Abandoned Buildings of Detroit     


This collection of photographs of abandoned buildings were taken on a recent visit to Detroit,  Michigan, in the U.S.A., over the Memorial Day Long Weekend in May 2010.These images continue an ongoing documentation of my personal experiences within urban environments. Usually these responses take the form of small assemblages on plywood made from collected material or large paintings that appropriate readymade abstract design elements. Both formats are an attempt to record my day-to-day interactions within specific locales. Over the years I have also occasionally used the camera to record certain interesting narratives when it was not practical to collect material from or reference the experience through painted images.  'Star of David' Graffiti in Tel Aviv, Flaking paint in Alcatraz, abstract patterns painted on metal Shutters in Cairo and Neon Signage along Nathan Road in Hong Kong are examples of this where images are collated together to record the event. On this occasion, the visit to Detroit presented a similar opportunity to document my experiences photographically. Although I would not consider photography a major aspect of my practice it has nevertheless become, on occasion, an efficient means of recording data quickly and effectively. The exhibition ‘One-Off’ at Greenaway Gallery in Adelaide is an opportunity to explore more fully a peripheral part of my  practice. Detroit is now part of what is termed the 'rust belt' of the U.S.A, which stretches across four states from Pennsylvania in the west to Ohio, Indiana and Michigan in the mid-west. The two decade long decline in industry has resulted in massive job losses throughout the region. Unemployment has forced many families to relocate to other parts of the U.S.A. leaving entire sections of the city abandoned. Detroit was once the proud industrial center of America and home to the Ford, General Motors and Chrysler automobile industries. It was known worldwide as Motor City, Hockeytown and the birthplace of Motown. These images are remnant reminders of better times. Detroit's proud legacy is now literally in ruins, the devastating result of introduced automotive processes that required fewer workers coupled with many industries being moved off shore. This has resulted in the collapse of much of the steel industry and the closure of many manufacturing plants resulting in widespread unemployment, an escalating drug and gang culture, prostitution, homelessness and a raft of social, health and economic issues. The lingering effects of the recent global financial crisis have only heightened the sense of hopelessness and decay found throughout the city. In 2009 Forbes Magazine named Detroit as Americas most dangerous city and in April 2010 CNN listed Detroit as the third most dangerous city in the world behind Baghdad and Caracas.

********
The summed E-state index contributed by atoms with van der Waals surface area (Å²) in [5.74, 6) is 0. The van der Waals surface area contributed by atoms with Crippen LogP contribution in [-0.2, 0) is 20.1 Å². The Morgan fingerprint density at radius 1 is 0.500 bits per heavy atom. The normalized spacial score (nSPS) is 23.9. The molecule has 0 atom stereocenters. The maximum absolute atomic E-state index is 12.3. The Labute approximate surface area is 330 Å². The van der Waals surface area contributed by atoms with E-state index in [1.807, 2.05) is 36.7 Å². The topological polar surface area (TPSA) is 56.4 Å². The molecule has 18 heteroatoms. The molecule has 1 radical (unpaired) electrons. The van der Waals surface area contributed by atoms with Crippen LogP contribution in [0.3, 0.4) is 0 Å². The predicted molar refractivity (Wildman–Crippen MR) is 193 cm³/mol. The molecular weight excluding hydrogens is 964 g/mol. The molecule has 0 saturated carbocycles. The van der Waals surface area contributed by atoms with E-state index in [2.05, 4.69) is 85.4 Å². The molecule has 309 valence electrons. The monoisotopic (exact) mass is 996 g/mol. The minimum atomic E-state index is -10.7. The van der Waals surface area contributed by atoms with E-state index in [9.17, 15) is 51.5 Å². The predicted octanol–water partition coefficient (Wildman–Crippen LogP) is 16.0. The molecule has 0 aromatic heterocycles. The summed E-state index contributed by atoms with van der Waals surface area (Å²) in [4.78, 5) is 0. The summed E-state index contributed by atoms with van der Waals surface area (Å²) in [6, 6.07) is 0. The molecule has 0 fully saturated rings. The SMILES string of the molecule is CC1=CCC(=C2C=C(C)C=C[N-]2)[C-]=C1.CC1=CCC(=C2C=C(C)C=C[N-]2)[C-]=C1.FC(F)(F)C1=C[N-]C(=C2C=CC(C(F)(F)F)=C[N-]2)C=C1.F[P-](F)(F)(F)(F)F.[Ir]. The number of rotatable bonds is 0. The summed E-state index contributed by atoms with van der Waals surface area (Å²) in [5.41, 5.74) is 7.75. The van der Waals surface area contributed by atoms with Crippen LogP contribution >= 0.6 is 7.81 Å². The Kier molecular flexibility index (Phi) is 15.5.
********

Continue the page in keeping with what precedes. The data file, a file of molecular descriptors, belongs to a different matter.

These images portray a city in crisis.


Peter Atkins